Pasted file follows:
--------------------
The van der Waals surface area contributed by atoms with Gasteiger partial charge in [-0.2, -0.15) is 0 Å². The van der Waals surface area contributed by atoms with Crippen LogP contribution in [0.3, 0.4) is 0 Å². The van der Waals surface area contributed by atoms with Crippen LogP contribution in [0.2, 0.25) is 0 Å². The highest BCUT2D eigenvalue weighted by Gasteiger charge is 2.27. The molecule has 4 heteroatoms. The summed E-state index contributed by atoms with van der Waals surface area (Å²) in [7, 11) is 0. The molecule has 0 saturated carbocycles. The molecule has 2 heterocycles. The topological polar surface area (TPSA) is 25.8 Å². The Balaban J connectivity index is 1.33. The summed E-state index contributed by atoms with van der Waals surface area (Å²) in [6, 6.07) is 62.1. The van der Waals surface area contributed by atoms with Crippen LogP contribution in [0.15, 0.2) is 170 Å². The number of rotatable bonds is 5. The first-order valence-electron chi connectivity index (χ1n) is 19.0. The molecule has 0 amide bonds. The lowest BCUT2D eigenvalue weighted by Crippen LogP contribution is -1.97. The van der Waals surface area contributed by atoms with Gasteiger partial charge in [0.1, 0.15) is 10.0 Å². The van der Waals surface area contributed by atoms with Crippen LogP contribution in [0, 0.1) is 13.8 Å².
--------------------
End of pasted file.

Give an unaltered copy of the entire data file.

The van der Waals surface area contributed by atoms with Gasteiger partial charge in [-0.2, -0.15) is 0 Å². The van der Waals surface area contributed by atoms with Crippen LogP contribution in [0.3, 0.4) is 0 Å². The van der Waals surface area contributed by atoms with Crippen LogP contribution in [0.2, 0.25) is 0 Å². The highest BCUT2D eigenvalue weighted by Gasteiger charge is 2.27. The molecule has 4 heteroatoms. The summed E-state index contributed by atoms with van der Waals surface area (Å²) in [7, 11) is 0. The molecule has 0 saturated carbocycles. The molecule has 2 heterocycles. The topological polar surface area (TPSA) is 25.8 Å². The Balaban J connectivity index is 1.33. The summed E-state index contributed by atoms with van der Waals surface area (Å²) in [6, 6.07) is 62.1. The van der Waals surface area contributed by atoms with Crippen LogP contribution in [0.15, 0.2) is 170 Å². The number of rotatable bonds is 5. The first-order valence-electron chi connectivity index (χ1n) is 19.0. The molecule has 0 amide bonds. The lowest BCUT2D eigenvalue weighted by Crippen LogP contribution is -1.97. The van der Waals surface area contributed by atoms with Gasteiger partial charge in [0.1, 0.15) is 10.0 Å². The van der Waals surface area contributed by atoms with Crippen LogP contribution in [0, 0.1) is 13.8 Å².